The obligations on business do not end there and it is looked to for leadership on sustainability, systemic racism and on the implications of the current industrial revolution on workers. Over 50% worry that the pandemic will accelerate the rate at which companies replace people with AI and robots placing an expectation on business to provide upskilling opportunities.
These are complex new ethical realities for business which go well beyond the traditional requirement of competency which has centered on financial and operational excellence.
Take the situation that currently faces US corporations. They are sitting on $2.5 trillion which was borrowed on bond markets in 2020. To put this in context they raised more in the early months of 2020 than the entirety of 2019. Many required the funding to survive the pandemic but equally many will not have to call in this protection.
The decisions on what to do with these funds will most likely revolve around capital spending, buy backs, acquisitions or whether to hold funds. This has implications for society. A binge of acquisitions of smaller companies under financial duress erodes the innovation, creativity and jobs which these companies can provide. Some might say this is the market working, others will say it’s a distortion providing an unnecessary leg up to corporate debt issuers.
Either way, the Trust Barometer lays bare the expectation on business to act sustainably by focusing on long-term thinking over short-term profits. Separate research by Edelman of 600 institutional investors in six countries representing firms that collectively manage over $20 trillion in assets makes clear investor expectations. They are applying a premium valuation to companies that excel in environmental, social impact and governance (ESG) initiatives. As we recover from the crisis, investors expect both their firms and the companies they invest in to intensify focus on ESG.
The challenge to conventional thinking around trust in business is also being expressed by both consumers and employees with activism on the rise. Employees say they are far more likely to speak up than a year ago with over 50% prepared to voice their objections and engage in workplace protests if they strongly disagree with a company action or policy. Nearly 7 in 10 agree that consumers have the power to force corporations to change, and more than 6 in 10 believe the same is true for employees. Consumers and employees want a seat at the table with the opportunity to influence decisions that are made in a company. There is an expectation that business will be open to this reality.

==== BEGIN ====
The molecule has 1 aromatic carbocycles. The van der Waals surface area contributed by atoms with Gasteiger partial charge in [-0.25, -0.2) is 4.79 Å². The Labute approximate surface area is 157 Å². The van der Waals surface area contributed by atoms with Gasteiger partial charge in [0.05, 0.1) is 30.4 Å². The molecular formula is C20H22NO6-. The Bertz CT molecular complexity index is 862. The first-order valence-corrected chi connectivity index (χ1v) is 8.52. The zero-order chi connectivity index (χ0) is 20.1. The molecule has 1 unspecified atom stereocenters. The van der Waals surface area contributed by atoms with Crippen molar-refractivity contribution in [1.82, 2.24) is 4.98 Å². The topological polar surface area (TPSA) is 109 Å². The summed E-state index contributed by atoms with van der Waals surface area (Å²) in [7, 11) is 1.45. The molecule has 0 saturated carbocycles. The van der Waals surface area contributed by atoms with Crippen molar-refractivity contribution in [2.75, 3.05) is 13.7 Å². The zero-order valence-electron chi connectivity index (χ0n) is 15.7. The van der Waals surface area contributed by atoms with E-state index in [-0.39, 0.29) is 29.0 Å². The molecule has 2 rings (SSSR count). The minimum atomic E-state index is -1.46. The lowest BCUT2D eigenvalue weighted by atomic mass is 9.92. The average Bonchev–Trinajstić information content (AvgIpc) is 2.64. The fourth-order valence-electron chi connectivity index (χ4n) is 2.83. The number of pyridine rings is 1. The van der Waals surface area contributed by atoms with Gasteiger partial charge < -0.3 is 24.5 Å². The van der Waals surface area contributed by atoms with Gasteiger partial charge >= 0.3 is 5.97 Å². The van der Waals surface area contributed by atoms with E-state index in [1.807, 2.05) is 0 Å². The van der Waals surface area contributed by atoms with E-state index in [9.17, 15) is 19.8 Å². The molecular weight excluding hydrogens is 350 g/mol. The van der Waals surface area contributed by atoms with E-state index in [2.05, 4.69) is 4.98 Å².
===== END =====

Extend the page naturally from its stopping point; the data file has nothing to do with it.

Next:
Meeting the challenges from climate to racism, the pandemic, and the infodemic requires behavioural change across society. Business can be an enabler of this change but to do so it must be trusted.
The expectation, evident in the Trust Barometer, is that business will operate to a new ethical standard and accompany its traditional responsibility of financial and operational performance with actions that improve the well-being of people and society. Trust in business will be founded on meeting that expectation.
This is not an altruistic endeavour. Companies who record higher levels of trust are employers of choice, they enjoy stronger partnerships with Government, they are more attractive to investors and they show increased levels of customer preference. Embracing a model of competent and ethical behaviour delivers payback to business. The ultimate dividend, however, will be a more cohesive healthier society equipped to deal with the unprecedented global challenges we face today.
Joe Carmody is managing director of Edelman, one of the partners to this year’s DMX Dublin. On the day, Feargal Purcell, head of public affairs Edelman will moderate a panel of speakers that will discuss “society at the crossroads” which will look at the role businesses will play in the future. Panelists include Aine Kerr, Kinzen, Ciara Kelly, broadcaster, and Peter Vandermeersch, publisher, INM.